Thursday, January 22, 2009


No lay-off of workers in Sabah so far despite economic crisis, says Yee


The State Government has not received any specific reports of workers in Sabah being laid off because of the economic crisis, according Resource Development and Information Technology Minister Datuk Dr Yee Moh Chai.

He said the Government is constantly monitoring the situation although the private sector is not obliged to report to the State Government if they are laying off staff. Speaking to reporters after giving away ang pows and goodies bags to the needy in the Sports Toto’s annual charity campaign, Yee said while there is no specific law to compel companies in the private sector to report any lay-off, it does not mean that the Government is not concerned about the welfare of the people.

He said the Government is watching the employment situation in the State because it is aware of the fact that there are incidences of unemployment in Peninsular Malaysia and neighbouring countries like Singapore because of the global economic crisis. To a question if there would be enough jobs to go around, Yee said:

“Unemployment has always been a problem in the country and no doubt, in Sabah as well. To say that there are jobs for everyone of course would be the ideal situation and as I have said many times before we have created a job centre in Sabah as the State Government was, at that time aware that this was going to happen.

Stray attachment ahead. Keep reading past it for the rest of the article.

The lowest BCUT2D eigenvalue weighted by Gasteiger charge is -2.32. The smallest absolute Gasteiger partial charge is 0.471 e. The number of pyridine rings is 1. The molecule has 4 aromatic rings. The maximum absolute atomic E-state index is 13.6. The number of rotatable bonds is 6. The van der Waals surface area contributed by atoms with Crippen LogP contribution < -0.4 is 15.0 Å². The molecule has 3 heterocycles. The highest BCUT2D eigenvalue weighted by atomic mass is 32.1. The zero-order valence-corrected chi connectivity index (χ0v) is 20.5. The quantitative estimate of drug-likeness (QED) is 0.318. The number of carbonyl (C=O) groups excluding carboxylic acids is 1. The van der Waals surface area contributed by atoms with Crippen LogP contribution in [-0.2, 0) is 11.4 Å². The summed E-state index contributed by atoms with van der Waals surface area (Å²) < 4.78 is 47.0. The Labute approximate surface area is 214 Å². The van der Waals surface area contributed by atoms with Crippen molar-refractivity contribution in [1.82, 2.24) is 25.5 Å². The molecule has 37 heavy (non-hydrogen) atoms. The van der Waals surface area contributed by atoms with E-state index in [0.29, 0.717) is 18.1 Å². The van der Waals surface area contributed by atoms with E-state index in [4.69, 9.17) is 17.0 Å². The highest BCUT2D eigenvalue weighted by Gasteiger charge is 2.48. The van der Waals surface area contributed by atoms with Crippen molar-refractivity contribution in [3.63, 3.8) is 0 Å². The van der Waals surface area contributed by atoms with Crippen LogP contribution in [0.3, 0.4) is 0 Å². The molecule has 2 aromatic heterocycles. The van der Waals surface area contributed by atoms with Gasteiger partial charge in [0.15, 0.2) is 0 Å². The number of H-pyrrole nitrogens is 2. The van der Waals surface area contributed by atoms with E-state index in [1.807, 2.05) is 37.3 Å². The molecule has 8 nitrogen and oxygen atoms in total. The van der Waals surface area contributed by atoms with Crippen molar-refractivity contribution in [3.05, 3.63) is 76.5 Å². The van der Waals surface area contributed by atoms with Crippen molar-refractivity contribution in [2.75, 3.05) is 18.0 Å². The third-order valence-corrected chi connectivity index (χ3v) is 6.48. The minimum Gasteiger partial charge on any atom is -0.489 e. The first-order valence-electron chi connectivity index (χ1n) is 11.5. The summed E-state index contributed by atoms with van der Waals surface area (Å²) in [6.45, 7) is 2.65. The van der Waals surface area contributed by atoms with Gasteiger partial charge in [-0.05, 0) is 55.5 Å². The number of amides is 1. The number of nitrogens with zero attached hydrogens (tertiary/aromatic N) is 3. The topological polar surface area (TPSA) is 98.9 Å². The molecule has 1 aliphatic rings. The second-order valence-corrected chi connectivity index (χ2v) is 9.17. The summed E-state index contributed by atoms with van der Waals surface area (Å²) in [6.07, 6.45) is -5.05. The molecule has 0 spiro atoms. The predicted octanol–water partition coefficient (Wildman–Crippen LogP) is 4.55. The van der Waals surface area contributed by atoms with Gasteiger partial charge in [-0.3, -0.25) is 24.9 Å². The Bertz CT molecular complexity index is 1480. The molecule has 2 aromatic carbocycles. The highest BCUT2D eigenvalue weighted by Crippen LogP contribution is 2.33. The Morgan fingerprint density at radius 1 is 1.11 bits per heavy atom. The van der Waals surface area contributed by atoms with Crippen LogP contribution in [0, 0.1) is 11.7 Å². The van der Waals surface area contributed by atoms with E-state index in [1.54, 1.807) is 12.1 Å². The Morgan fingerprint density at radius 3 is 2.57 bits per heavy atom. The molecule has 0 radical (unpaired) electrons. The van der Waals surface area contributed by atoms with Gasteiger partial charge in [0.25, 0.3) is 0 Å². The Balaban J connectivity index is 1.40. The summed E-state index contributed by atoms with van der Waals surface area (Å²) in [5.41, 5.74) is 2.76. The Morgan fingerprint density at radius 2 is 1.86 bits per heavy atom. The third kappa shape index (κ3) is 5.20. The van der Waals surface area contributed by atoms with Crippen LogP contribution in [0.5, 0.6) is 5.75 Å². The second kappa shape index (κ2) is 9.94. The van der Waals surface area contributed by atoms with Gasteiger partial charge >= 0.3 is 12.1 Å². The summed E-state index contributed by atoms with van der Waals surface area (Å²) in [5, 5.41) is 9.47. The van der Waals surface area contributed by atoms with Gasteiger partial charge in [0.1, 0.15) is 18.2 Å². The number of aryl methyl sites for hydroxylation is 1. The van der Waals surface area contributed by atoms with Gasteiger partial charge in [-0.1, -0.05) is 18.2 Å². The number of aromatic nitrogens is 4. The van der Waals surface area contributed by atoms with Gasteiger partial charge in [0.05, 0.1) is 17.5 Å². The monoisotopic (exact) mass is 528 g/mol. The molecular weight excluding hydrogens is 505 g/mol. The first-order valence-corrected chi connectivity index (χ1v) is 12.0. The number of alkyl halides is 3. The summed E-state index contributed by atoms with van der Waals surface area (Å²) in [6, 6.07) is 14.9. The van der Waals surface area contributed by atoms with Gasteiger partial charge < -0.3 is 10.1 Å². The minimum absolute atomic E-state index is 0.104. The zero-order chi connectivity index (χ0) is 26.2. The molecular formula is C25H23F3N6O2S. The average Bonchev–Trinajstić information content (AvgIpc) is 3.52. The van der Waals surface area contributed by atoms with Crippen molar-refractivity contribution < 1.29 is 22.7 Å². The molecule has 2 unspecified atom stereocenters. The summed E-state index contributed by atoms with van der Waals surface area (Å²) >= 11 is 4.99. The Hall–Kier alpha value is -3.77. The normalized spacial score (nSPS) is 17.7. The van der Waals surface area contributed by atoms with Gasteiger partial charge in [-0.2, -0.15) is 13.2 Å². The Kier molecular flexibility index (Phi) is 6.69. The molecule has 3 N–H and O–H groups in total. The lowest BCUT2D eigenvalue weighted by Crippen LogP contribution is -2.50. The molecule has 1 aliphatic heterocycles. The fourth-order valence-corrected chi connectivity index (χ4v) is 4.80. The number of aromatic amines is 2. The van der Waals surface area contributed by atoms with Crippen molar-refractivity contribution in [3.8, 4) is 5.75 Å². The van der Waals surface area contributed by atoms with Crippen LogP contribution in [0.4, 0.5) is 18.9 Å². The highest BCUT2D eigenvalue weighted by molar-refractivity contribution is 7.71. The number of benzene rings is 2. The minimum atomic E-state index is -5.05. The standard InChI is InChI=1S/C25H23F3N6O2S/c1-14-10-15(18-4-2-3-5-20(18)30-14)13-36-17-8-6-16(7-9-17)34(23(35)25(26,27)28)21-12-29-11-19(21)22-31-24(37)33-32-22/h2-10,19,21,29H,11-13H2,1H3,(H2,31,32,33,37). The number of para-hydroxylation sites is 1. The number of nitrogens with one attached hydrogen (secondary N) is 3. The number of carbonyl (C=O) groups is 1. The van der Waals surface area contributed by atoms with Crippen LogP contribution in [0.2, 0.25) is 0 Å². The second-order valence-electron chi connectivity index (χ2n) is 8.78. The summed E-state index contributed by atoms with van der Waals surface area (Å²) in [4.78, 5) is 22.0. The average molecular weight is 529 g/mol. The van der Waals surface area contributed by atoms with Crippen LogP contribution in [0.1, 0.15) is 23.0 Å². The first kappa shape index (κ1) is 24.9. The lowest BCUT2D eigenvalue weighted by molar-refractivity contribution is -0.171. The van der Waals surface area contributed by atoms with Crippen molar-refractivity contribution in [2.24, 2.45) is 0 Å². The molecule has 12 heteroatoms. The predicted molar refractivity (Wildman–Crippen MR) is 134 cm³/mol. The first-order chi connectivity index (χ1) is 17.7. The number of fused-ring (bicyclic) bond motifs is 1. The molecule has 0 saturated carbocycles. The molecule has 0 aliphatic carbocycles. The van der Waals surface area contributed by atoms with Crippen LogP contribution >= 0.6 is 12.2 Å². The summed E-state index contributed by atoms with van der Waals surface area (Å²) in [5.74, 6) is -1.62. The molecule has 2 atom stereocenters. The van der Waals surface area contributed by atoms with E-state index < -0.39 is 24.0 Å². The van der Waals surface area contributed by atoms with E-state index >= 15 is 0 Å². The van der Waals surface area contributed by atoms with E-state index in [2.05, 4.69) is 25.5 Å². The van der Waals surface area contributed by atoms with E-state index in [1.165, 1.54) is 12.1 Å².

“So we were well armed in the sense that we have provided training to people and still continue to provide training courses to people who are going to be without a job and let’s hope by doing that, we will be able to at least ease the problem caused by the economic downturn and be able to face it better,” he said.

He also allayed fears of Sabahans over difficulties in securing jobs when more qualified Malaysians who have been working overseas decide to return home to work.

“We certainly are aware of the fact that there will be more people returning from places like Singapore and Peninsular Malaysia and the fear of the locals is that since they are more skilled, they would grab the jobs.

“That is not necessarily true because they are most likely to have been doing jobs of a different nature. So there is no competition because their skills would be of a different nature,” he said, adding that the fear is unfounded.

On the appeal by CUEPACS to the Federal Government not to lay off contract workers because of the economic crunch, Yee said while there are contract workers in Sabah’s civil service, he is not aware of any deliberate termination of their contracts because of the crisis.

“There are certainly contract workers in the Civil Service but I am not aware of any so-called termination of employees, but no doubt, there will be contracts ending and which may not be renewed,” he said.